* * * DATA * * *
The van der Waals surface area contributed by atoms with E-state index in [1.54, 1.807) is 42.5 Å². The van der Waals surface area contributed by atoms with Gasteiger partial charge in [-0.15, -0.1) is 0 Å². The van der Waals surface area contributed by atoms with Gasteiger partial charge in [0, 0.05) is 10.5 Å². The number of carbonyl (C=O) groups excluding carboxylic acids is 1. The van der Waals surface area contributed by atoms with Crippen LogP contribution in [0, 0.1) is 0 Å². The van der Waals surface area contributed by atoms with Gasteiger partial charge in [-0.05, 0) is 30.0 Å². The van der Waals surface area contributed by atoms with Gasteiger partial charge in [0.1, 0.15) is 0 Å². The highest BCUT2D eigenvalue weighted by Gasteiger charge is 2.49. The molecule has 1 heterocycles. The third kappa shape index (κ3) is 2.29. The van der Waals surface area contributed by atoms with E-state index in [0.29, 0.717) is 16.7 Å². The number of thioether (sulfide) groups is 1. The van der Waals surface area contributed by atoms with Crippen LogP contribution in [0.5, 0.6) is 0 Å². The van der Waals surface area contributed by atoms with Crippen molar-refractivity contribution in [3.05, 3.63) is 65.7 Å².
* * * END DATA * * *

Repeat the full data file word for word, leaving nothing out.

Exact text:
The van der Waals surface area contributed by atoms with E-state index in [1.54, 1.807) is 42.5 Å². The van der Waals surface area contributed by atoms with Gasteiger partial charge in [-0.15, -0.1) is 0 Å². The van der Waals surface area contributed by atoms with Gasteiger partial charge in [0, 0.05) is 10.5 Å². The number of carbonyl (C=O) groups excluding carboxylic acids is 1. The van der Waals surface area contributed by atoms with Crippen LogP contribution in [0, 0.1) is 0 Å². The van der Waals surface area contributed by atoms with Gasteiger partial charge in [-0.05, 0) is 30.0 Å². The van der Waals surface area contributed by atoms with Gasteiger partial charge in [0.1, 0.15) is 0 Å². The highest BCUT2D eigenvalue weighted by Gasteiger charge is 2.49. The molecule has 1 heterocycles. The third kappa shape index (κ3) is 2.29. The van der Waals surface area contributed by atoms with E-state index in [0.29, 0.717) is 16.7 Å². The number of thioether (sulfide) groups is 1. The van der Waals surface area contributed by atoms with Crippen LogP contribution in [0.5, 0.6) is 0 Å². The van der Waals surface area contributed by atoms with Crippen molar-refractivity contribution in [3.05, 3.63) is 65.7 Å².